• Left in the dust in the mobile space and engaged in ongoing legal battles, Grooveshark will shut down or otherwise be rendered a shadow of its former self by the end of the year.
  • Your non-techie friends will finally start using Google+.

Dan Rowinski, Writer

  • Evernote will make a startlingly large acquisition that sets it up for mainstream success for years to come. Everyone will ask: how did Evernote get so much money?
  • Facebook’s IPO will cause an exodus of top talent from the company that creates a new class of venture capitalist and entrepreneurs in Silicon Valley in much the same way as the “Google Millionaires” did a little less than a decade ago.
  • Google+ will become a truly international platform with more than150 million users. Most people will still decry it as useless.
  • A major corporation will get in trouble with privacy violations on a scale that most users cannot even fathom yet. Forget the Apple location tracking or whatever Facebook does or does not do. Carrier IQ could be the seed of this.
  • A U.S. President will be elected and the pundits will all say, “well, he/she had a really good social media campaign that carried them through the process.”
  • Barack Obama will be reelected.
  • The city of Boston will have a couple high profile tech success stories and people will begin to say “Boston is back.”
  • A major breakthrough in real artificial intelligence will be made at a university, large corporation or by the U.S. military.
  • The world will not end on Dec. 21, 2012. But, the spammers will make a fortune from the hysteria.
  • Either Hulu or Netflix will be acquired. One or the other, not both.

Jared Smith, Webmaster

  • Yahoo! finds a buyer. More Yahoo! properties are divested and sunset as a result.
  • Groupon sinks as quickly as it grew. Enthusiasm for daily deals comes back to earth.
  • Apple names the next iPhone something other than the iPhone 5.
  • Google+ becomes a legitimate contender for business collaboration, making Citrix sit up and take notice.
  • Flash survives 2012 on the desktop as a vehicle for video playback as Adobe builds and refines its tools for HTML5.

Joe Brockmeier, Writer

  • Microsoft will buy Netflix, and use Netflix as a driver for its Xbox and Windows 8 Tablets.
  • Twitter goes through at least one (more) major redesign, but keeps the character count at 140 as nature intended.
  • Yahoo will finally be sold to a surprise buyer.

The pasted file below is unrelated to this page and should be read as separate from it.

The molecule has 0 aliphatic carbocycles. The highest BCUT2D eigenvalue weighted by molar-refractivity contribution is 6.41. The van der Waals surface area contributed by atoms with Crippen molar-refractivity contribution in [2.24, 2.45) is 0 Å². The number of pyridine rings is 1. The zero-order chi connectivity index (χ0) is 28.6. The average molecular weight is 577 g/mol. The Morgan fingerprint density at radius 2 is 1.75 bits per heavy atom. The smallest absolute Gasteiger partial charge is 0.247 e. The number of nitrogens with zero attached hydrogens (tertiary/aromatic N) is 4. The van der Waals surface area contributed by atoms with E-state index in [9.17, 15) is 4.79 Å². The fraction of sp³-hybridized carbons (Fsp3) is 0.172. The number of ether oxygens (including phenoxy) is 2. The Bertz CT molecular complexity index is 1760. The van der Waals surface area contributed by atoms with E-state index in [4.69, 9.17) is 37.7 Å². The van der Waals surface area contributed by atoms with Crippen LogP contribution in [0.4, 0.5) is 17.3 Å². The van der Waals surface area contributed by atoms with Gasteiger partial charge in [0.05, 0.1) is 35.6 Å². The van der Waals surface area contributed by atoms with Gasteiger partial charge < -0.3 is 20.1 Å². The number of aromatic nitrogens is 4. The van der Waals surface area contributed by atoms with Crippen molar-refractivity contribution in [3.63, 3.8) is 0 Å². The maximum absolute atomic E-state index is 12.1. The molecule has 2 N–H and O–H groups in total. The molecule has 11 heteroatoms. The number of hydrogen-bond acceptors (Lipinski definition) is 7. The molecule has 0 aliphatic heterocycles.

• Web series, like the short series Dr. Horrible and like “The Guild” will take off in a major way in 2012.
  • Reputation systems like Klout will flounder when people realize Klout “perks” are not worth playing the status anxiety game.
  • NFC payments, at least in North America, continue to be a niche offering. People are slow to adopt new payment options, and it will take years before NFC is widely accepted or used.
  • Mozilla launches its own, federated social network as an open and privacy friendly alternative to Facebook, Google+ and others.
  • Evernote introduces a file-sharing app or add-on that competes with Dropbox and Box.net.
  • Apple introduces its first actual television. The world recoils in horror at the price tag.
  • The “datapocalypse” caused by the shortage of hard drives following the Thailand floods impact cloud services. The price for online storage stays constant, or actually goes up.

About ReadWrite’s Editorial Process

The ReadWrite Editorial policy involves closely monitoring the tech industry for major developments, new product launches, AI breakthroughs, video game releases and other newsworthy events. Editors assign relevant stories to staff writers or freelance contributors with expertise in each particular topic area. Before publication, articles go through a rigorous round of editing for accuracy, clarity, and to ensure adherence to ReadWrite's style guidelines.

Get the biggest tech headlines of the day delivered to your inbox

    By signing up, you agree to our Terms and Privacy Policy. Unsubscribe anytime.

    Tech News

    Explore the latest in tech with our Tech News. We cut through the noise for concise, relevant updates, keeping you informed about the rapidly evolving tech landscape with curated content that separates signal from noise.

    In-Depth Tech Stories

    Explore tech impact in In-Depth Stories. Narrative data journalism offers comprehensive analyses, revealing stories behind data. Understand industry trends for a deeper perspective on tech's intricate relationships with society.

    Expert Reviews

    Empower decisions with Expert Reviews, merging industry expertise and insightful analysis. Delve into tech intricacies, get the best deals, and stay ahead with our trustworthy guide to navigating the ever-changing tech market.